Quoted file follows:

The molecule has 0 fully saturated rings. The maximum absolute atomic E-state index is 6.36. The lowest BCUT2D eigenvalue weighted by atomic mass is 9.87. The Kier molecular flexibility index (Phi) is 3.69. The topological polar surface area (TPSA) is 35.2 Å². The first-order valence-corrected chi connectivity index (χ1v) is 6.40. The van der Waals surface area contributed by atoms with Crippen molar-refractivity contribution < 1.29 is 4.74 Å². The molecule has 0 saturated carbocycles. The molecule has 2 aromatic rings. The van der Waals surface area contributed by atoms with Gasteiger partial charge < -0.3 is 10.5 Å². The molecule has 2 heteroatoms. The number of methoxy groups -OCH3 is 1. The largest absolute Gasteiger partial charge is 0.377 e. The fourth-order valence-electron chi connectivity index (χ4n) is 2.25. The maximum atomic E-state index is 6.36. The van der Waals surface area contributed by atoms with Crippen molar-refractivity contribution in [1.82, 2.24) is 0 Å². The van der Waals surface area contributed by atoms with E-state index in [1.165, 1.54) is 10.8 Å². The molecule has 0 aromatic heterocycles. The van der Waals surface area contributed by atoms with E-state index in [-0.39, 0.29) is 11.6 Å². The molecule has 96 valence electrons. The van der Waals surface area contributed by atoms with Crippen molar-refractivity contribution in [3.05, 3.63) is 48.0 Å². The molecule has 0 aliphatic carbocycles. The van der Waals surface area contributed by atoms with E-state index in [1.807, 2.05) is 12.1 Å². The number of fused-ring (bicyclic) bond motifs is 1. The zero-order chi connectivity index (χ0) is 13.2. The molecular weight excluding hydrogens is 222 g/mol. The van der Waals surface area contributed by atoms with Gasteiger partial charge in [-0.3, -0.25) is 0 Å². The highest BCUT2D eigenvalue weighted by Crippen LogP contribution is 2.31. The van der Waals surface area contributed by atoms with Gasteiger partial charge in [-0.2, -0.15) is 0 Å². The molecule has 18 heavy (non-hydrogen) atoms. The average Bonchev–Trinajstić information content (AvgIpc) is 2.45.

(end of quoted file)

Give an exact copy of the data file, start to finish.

The molecule has 0 fully saturated rings. The maximum absolute atomic E-state index is 6.36. The lowest BCUT2D eigenvalue weighted by atomic mass is 9.87. The Kier molecular flexibility index (Phi) is 3.69. The topological polar surface area (TPSA) is 35.2 Å². The first-order valence-corrected chi connectivity index (χ1v) is 6.40. The van der Waals surface area contributed by atoms with Crippen molar-refractivity contribution < 1.29 is 4.74 Å². The molecule has 0 saturated carbocycles. The molecule has 2 aromatic rings. The van der Waals surface area contributed by atoms with Gasteiger partial charge < -0.3 is 10.5 Å². The molecule has 2 heteroatoms. The number of methoxy groups -OCH3 is 1. The largest absolute Gasteiger partial charge is 0.377 e. The fourth-order valence-electron chi connectivity index (χ4n) is 2.25. The maximum atomic E-state index is 6.36. The van der Waals surface area contributed by atoms with Crippen molar-refractivity contribution in [1.82, 2.24) is 0 Å². The van der Waals surface area contributed by atoms with E-state index in [1.165, 1.54) is 10.8 Å². The molecule has 0 aromatic heterocycles. The van der Waals surface area contributed by atoms with E-state index in [-0.39, 0.29) is 11.6 Å². The molecule has 96 valence electrons. The van der Waals surface area contributed by atoms with Crippen molar-refractivity contribution in [3.05, 3.63) is 48.0 Å². The molecule has 0 aliphatic carbocycles. The van der Waals surface area contributed by atoms with E-state index in [1.807, 2.05) is 12.1 Å². The number of fused-ring (bicyclic) bond motifs is 1. The zero-order chi connectivity index (χ0) is 13.2. The molecular weight excluding hydrogens is 222 g/mol. The van der Waals surface area contributed by atoms with Gasteiger partial charge in [-0.3, -0.25) is 0 Å². The highest BCUT2D eigenvalue weighted by Crippen LogP contribution is 2.31. The van der Waals surface area contributed by atoms with Gasteiger partial charge in [-0.2, -0.15) is 0 Å². The molecule has 18 heavy (non-hydrogen) atoms. The average Bonchev–Trinajstić information content (AvgIpc) is 2.45.